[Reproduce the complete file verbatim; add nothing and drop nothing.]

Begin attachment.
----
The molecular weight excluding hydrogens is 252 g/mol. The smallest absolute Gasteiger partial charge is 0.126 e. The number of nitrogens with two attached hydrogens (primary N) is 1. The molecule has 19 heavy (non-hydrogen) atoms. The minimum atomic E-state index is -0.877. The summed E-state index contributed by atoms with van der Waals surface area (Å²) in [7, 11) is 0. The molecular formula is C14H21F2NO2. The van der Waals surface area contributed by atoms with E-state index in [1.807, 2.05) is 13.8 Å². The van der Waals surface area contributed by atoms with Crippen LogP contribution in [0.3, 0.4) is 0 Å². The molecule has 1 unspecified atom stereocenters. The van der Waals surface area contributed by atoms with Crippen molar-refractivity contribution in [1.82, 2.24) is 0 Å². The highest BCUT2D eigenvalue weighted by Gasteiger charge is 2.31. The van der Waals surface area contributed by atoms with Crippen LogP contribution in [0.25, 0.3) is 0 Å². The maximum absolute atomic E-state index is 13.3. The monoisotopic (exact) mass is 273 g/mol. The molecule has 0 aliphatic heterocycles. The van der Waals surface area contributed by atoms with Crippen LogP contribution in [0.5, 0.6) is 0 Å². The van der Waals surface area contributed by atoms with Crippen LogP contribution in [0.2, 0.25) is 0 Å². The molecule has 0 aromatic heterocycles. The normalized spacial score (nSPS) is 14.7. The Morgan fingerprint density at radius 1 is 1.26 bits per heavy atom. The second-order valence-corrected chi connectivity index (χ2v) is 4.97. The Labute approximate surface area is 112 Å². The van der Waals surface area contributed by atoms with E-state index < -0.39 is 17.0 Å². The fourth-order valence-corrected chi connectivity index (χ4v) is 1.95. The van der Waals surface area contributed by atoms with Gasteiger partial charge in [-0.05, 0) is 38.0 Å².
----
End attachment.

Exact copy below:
The molecular weight excluding hydrogens is 252 g/mol. The smallest absolute Gasteiger partial charge is 0.126 e. The number of nitrogens with two attached hydrogens (primary N) is 1. The molecule has 19 heavy (non-hydrogen) atoms. The minimum atomic E-state index is -0.877. The summed E-state index contributed by atoms with van der Waals surface area (Å²) in [7, 11) is 0. The molecular formula is C14H21F2NO2. The van der Waals surface area contributed by atoms with E-state index in [1.807, 2.05) is 13.8 Å². The van der Waals surface area contributed by atoms with Crippen LogP contribution in [0.3, 0.4) is 0 Å². The molecule has 1 unspecified atom stereocenters. The van der Waals surface area contributed by atoms with Crippen molar-refractivity contribution in [1.82, 2.24) is 0 Å². The highest BCUT2D eigenvalue weighted by Gasteiger charge is 2.31. The van der Waals surface area contributed by atoms with Crippen LogP contribution in [0.25, 0.3) is 0 Å². The maximum absolute atomic E-state index is 13.3. The monoisotopic (exact) mass is 273 g/mol. The molecule has 0 aliphatic heterocycles. The van der Waals surface area contributed by atoms with Crippen LogP contribution in [0.5, 0.6) is 0 Å². The van der Waals surface area contributed by atoms with Crippen LogP contribution in [0.2, 0.25) is 0 Å². The molecule has 0 aromatic heterocycles. The normalized spacial score (nSPS) is 14.7. The Morgan fingerprint density at radius 1 is 1.26 bits per heavy atom. The second-order valence-corrected chi connectivity index (χ2v) is 4.97. The Labute approximate surface area is 112 Å². The van der Waals surface area contributed by atoms with E-state index < -0.39 is 17.0 Å². The fourth-order valence-corrected chi connectivity index (χ4v) is 1.95. The van der Waals surface area contributed by atoms with Gasteiger partial charge in [-0.05, 0) is 38.0 Å².